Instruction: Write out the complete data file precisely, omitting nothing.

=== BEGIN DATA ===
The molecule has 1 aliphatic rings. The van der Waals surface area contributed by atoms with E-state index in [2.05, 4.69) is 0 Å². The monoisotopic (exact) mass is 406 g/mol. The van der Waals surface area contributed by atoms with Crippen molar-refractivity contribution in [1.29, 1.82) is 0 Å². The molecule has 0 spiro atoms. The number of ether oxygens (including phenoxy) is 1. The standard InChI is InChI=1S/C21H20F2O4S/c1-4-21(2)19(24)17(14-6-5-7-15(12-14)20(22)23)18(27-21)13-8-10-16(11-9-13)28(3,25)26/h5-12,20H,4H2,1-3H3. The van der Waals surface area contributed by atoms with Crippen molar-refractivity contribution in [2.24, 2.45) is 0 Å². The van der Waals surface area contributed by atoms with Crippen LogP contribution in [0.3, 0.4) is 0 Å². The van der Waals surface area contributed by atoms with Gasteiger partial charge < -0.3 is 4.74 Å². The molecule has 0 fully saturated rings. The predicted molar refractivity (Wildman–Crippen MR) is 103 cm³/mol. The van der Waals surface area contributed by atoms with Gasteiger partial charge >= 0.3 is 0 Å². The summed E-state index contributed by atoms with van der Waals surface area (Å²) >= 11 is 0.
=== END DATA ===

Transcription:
The molecule has 1 aliphatic rings. The van der Waals surface area contributed by atoms with E-state index in [2.05, 4.69) is 0 Å². The monoisotopic (exact) mass is 406 g/mol. The van der Waals surface area contributed by atoms with Crippen molar-refractivity contribution in [1.29, 1.82) is 0 Å². The molecule has 0 spiro atoms. The number of ether oxygens (including phenoxy) is 1. The standard InChI is InChI=1S/C21H20F2O4S/c1-4-21(2)19(24)17(14-6-5-7-15(12-14)20(22)23)18(27-21)13-8-10-16(11-9-13)28(3,25)26/h5-12,20H,4H2,1-3H3. The van der Waals surface area contributed by atoms with Crippen molar-refractivity contribution in [2.24, 2.45) is 0 Å². The van der Waals surface area contributed by atoms with Crippen LogP contribution in [0.3, 0.4) is 0 Å². The van der Waals surface area contributed by atoms with Gasteiger partial charge < -0.3 is 4.74 Å². The molecule has 0 fully saturated rings. The predicted molar refractivity (Wildman–Crippen MR) is 103 cm³/mol. The van der Waals surface area contributed by atoms with Gasteiger partial charge >= 0.3 is 0 Å². The summed E-state index contributed by atoms with van der Waals surface area (Å²) >= 11 is 0.